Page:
John Daniel Jr. took the helm at Inglenook in 1939, determined to restore the label to pre-Prohibition standing and produce world-class Bordeaux-style wines. In 1945, Daniel convinced his neighbor, J.J. Cohn, to plant eighty acres of Cabernet vines on the 180-acre parcel Cohn had purchased a few years prior. The property served as a summer retreat for Cohn's wife and their family. He had no ambitions to become a winemaker himself, but Daniel promised to buy his grapes, so Cohn planted vines. The rest, as they say, is history.
J.J. Cohn fruit figured prominently in Inglenook's superlative Cabernet Sauvignons of the post-war era, and has more recently gone into wines of such renown as Opus One, Niebaum-Coppola, Duckhorn, Insignia and Etude.
J.J. Cohn Estate grapes are highly sought-after in part because Cohn bucked the trend, begun in the mid-1960s, of replacing vines planted on St. George rootstock with the supposedly superior AxR#I hybrid. Over time, vines grafted onto this new stock proved highly vulnerable to phylloxera. But by then, virtually all of the old St. George vines in Napa had been destroyed. Only the original 1945 J.J. Cohn vines survived. These highly prized "Old Men" continue to produce uncommonly rich fruit—the hallmark of Scarecrow wine.
But the Scarecrow story doesn’t end there. This is more than a tale of enchanted ground and the exceptional wine that flows out of it. The Scarecrow story is a story, too, of an extraordinary family legacy. Joseph Judson Cohn was born in Harlem in 1895 to Russian immigrants. Cohn spent his childhood in dire poverty and never learned to prefer the taste of fresh bread over stale—even after he’d found great success in Hollywood.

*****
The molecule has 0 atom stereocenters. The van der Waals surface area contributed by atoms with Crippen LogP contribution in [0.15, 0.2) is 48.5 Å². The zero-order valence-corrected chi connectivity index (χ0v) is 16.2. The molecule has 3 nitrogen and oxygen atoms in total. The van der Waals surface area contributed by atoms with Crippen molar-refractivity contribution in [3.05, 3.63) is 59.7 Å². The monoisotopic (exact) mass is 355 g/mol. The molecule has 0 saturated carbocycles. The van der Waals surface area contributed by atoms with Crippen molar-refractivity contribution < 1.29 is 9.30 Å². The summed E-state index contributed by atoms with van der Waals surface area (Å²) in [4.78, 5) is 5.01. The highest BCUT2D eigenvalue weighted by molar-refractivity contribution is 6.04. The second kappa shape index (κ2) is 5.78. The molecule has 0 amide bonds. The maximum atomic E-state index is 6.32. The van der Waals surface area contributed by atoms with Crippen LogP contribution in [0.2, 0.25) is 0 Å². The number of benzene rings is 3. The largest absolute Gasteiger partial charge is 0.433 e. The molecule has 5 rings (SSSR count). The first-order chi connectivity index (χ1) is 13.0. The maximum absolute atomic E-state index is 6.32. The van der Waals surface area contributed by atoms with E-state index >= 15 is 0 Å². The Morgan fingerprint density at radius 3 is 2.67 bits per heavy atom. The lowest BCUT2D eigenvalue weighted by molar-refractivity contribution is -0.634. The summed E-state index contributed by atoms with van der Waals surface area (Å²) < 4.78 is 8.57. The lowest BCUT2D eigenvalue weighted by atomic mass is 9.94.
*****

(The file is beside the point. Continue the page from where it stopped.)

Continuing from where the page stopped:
A move west in the 1920s launched Cohn’s studio career. Highly resourceful and extremely capable, Cohn began as a bookkeeper, distinguished himself early and rose quickly through the ranks to become Chief of Production at MGM. His unofficial credo, "Nothing is impossible," became the motto of his MGM staff. They knew him as a man who simply refused to take "No" for an answer. View all Scarecrow Wines
About Napa Valley
It's hard not to think of Napa Valley when thinking of California wines. The region is, after all, the one that brought world recognition to California wine making. The area was settled by a few choice wine families in the 1960's who bet that the wines of the area would grow and flourish. They were right. The Napa wine industry really took off in the 1980's, when vineyard lands were scooped up and vines were planted throughout the county. A number of wineries emerged, from large conglomerates to small boutiques to cult classics. Cabernet Sauvignon is definitely the grape of choice here, with many winemakers also focusing on Bordeaux Blends. Whites are usually Chardonnay and Sauvignon Blanc.
Notable FactsWithin the Napa Valley lie smaller sub-AVAs that lend even more character specifics to the wines. Furthest south is Carneros, followed by Yountville, Oakville & Rutherford. Above those two is St.-Helena and finally, just granted an AVA, Calistoga. These areas are situated on the valley floor and are known for creating rich, smooth Cabernet Sauvignon, Merlot and Chardonnay. There are a few mountain regions as well, nestled on the slopes overlooking the valley AVAs. Those include Howell Mountain, Stags Leap and Mount Veeder. Wines from the mountain regions are often more structured and firm, benefiting from more time in the bottle to evolve and soften.
The most famous of the California wine regions is Napa Valley, and these wines are certainly outstanding – but it's not as broad and diverse as its larger neighbor, Sonoma County. Down south, Santa Barbara's Santa Maria Valley is well-known for its Rhône blends, as well as cool-climate varieties like Pinot and Chardonnay. The Central Coast, the largest California AVA, has many different microclimates that lead to a wide range of wines with many sub-AVAs.